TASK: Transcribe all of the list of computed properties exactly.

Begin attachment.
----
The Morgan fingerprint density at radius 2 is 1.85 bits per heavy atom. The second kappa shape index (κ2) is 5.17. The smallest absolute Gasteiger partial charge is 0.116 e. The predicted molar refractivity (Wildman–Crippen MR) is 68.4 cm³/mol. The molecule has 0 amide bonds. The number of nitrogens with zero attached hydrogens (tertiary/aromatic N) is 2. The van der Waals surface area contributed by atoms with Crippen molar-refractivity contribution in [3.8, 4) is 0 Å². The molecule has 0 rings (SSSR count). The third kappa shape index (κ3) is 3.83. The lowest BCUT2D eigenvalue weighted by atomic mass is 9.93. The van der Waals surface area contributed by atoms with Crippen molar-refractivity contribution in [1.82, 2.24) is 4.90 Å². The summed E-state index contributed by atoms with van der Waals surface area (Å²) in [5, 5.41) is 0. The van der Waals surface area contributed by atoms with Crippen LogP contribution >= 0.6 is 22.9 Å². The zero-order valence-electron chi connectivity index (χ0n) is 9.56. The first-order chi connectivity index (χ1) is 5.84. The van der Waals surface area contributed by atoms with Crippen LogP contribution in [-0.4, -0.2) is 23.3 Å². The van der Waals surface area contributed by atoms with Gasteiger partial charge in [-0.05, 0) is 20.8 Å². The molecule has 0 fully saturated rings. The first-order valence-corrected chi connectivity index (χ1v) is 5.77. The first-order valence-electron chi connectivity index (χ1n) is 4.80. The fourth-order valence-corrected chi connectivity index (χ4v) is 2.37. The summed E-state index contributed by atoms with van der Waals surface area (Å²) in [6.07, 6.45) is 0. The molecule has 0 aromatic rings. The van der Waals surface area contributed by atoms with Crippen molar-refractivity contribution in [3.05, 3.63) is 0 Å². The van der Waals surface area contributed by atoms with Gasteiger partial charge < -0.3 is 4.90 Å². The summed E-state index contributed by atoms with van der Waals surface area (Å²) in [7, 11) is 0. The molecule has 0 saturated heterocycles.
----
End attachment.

The Morgan fingerprint density at radius 2 is 1.85 bits per heavy atom. The second kappa shape index (κ2) is 5.17. The smallest absolute Gasteiger partial charge is 0.116 e. The predicted molar refractivity (Wildman–Crippen MR) is 68.4 cm³/mol. The molecule has 0 amide bonds. The number of nitrogens with zero attached hydrogens (tertiary/aromatic N) is 2. The van der Waals surface area contributed by atoms with Crippen molar-refractivity contribution in [3.8, 4) is 0 Å². The molecule has 0 rings (SSSR count). The third kappa shape index (κ3) is 3.83. The lowest BCUT2D eigenvalue weighted by atomic mass is 9.93. The van der Waals surface area contributed by atoms with Crippen molar-refractivity contribution in [1.82, 2.24) is 4.90 Å². The summed E-state index contributed by atoms with van der Waals surface area (Å²) in [5, 5.41) is 0. The van der Waals surface area contributed by atoms with Crippen LogP contribution >= 0.6 is 22.9 Å². The zero-order valence-electron chi connectivity index (χ0n) is 9.56. The first-order chi connectivity index (χ1) is 5.84. The van der Waals surface area contributed by atoms with Crippen LogP contribution in [-0.4, -0.2) is 23.3 Å². The van der Waals surface area contributed by atoms with Gasteiger partial charge in [-0.05, 0) is 20.8 Å². The molecule has 0 fully saturated rings. The first-order valence-corrected chi connectivity index (χ1v) is 5.77. The first-order valence-electron chi connectivity index (χ1n) is 4.80. The fourth-order valence-corrected chi connectivity index (χ4v) is 2.37. The summed E-state index contributed by atoms with van der Waals surface area (Å²) in [6.07, 6.45) is 0. The molecule has 0 aromatic rings. The van der Waals surface area contributed by atoms with Crippen molar-refractivity contribution in [3.05, 3.63) is 0 Å². The van der Waals surface area contributed by atoms with Gasteiger partial charge < -0.3 is 4.90 Å². The summed E-state index contributed by atoms with van der Waals surface area (Å²) in [7, 11) is 0. The molecule has 0 saturated heterocycles.